Our Bright Future

I have noticed a growing number of reports in the news recently, about the concerns held by many biological scientists over the possibility of society heading towards a world without antibiotics.  In the last couple of centuries, humanity has launched an all-out assault on the diseases which, for most of history, have had us at their heels.  Since then there seems to have been an arms race between evolving bacteria and developing drugs.  Unfortunately, from my limited knowledge, it seems that we’re creating the conditions which allows these ‘superbugs’ to develop; overusing antibiotics means that the bacteria which, through random mutations, happen to develop an immunity, will be guaranteed to take over as the dominant strain.  The answer is generally to find new drugs, but in the last 30 years or so there has been a distinct lack of new discoveries.  I’m not sure whether this is because there’s no profit motive in doing so or we’ve simply run out of options.  I’m dearly hoping for Explanation 1.

Having grown up in an age of the utmost medical efficiency, where we can realistically expect to live to a grand age, where, until the age of 11 or so, I almost believed science as capable of anything, this concept is shocking.  It’s been compared as great a threat to the UK (and the world, presumably) as terrorism, though I would say it’s far worse than that.  A world in which people can die of infected cuts, where cancer, appendicitis, etc. kill simply as a result of treatment, is utterly terrifying.

The governments of the world need to invest more into scientific research for this issue, or to give companies motivations for conducting their own research.  If the governments can’t be trusted to deal with such a long term issue, which is likely, then international organisations like the European Union or the United Nations should step in and campaign for it.  The problem won’t go away, and needs to be dealt with as soon as possible.  It would be such a drag to get through 40 years of life then die of a paper cut, because governments were too busy trying to save money and avoid upsetting bankers.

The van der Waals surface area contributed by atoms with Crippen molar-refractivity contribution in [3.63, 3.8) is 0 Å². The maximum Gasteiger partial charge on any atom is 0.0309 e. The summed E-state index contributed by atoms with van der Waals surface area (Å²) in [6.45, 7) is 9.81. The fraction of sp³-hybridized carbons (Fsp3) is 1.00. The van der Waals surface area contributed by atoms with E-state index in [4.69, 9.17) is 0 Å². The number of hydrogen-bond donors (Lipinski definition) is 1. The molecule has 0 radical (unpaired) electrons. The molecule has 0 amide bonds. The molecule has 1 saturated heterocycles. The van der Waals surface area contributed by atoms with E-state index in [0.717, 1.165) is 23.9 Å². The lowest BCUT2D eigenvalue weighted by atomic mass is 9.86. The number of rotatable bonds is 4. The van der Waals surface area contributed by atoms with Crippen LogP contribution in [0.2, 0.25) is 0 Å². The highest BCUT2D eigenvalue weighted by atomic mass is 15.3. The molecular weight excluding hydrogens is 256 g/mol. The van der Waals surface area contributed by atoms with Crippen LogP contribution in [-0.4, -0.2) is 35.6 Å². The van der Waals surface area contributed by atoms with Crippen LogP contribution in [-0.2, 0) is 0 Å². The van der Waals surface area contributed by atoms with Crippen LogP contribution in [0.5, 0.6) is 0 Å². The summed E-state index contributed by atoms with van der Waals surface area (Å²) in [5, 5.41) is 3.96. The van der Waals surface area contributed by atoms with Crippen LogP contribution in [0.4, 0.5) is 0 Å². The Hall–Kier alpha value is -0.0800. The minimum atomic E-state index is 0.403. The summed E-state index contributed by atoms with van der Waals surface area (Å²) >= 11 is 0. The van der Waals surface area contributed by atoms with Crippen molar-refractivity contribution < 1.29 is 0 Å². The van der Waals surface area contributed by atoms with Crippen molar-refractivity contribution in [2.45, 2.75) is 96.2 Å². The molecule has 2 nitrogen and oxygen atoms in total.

Milestone for the Future

As of today – around 2.50pm, in fact – my university application has been submitted to UCAS.  Why I couldn’t have gone the ‘traditional’ route of sending my application by post I’m not sure, but anyhow, it’s gone; beyond my reach, cast off, sailing away to what will hopefully become my Future.  The options I went for, some of which I’m already a bit iffy about, were:

  • English Literature at Edinburgh University
  • English Literature and History at Edinburgh University
  • International Relations at Edinburgh University
  • English Literature at Glasgow University
  • English at St Andrews University

I’m very glad the Scottish system is as flexible as it is, because although I have some idea of what courses I’d like to take and the careers I’m after, it’s almost certain that I’ll want to change my mind at some point.  I’ve ranked the list roughly in my order of preference – I get a savage pleasure from putting St Andrews at the bottom, though it did made it into the top 5.  This is both thrillingly exciting and terrifying, but my life appears to be moving ahead which is mostly all that matters.

When I think of careers, two words form mistily in my head: “journalism” and “teaching.”  No idea how I would do either of these; I don’t think I’m supposed to – yet.  I just really want to be part of the world, having grown up in an isolated part of it, and perhaps make my mark, leaving it ever so slightly the better if I can.  And to do this it would make sense to play to my strengths, such as – I hope – writing, and a keen interest in world affairs, the news, etc.

Enough blabbering.  Hopefully I’ll be accepted and hopefully they’re the right choices.  If not, I’ll learn why and find new avenues.  The future starts here.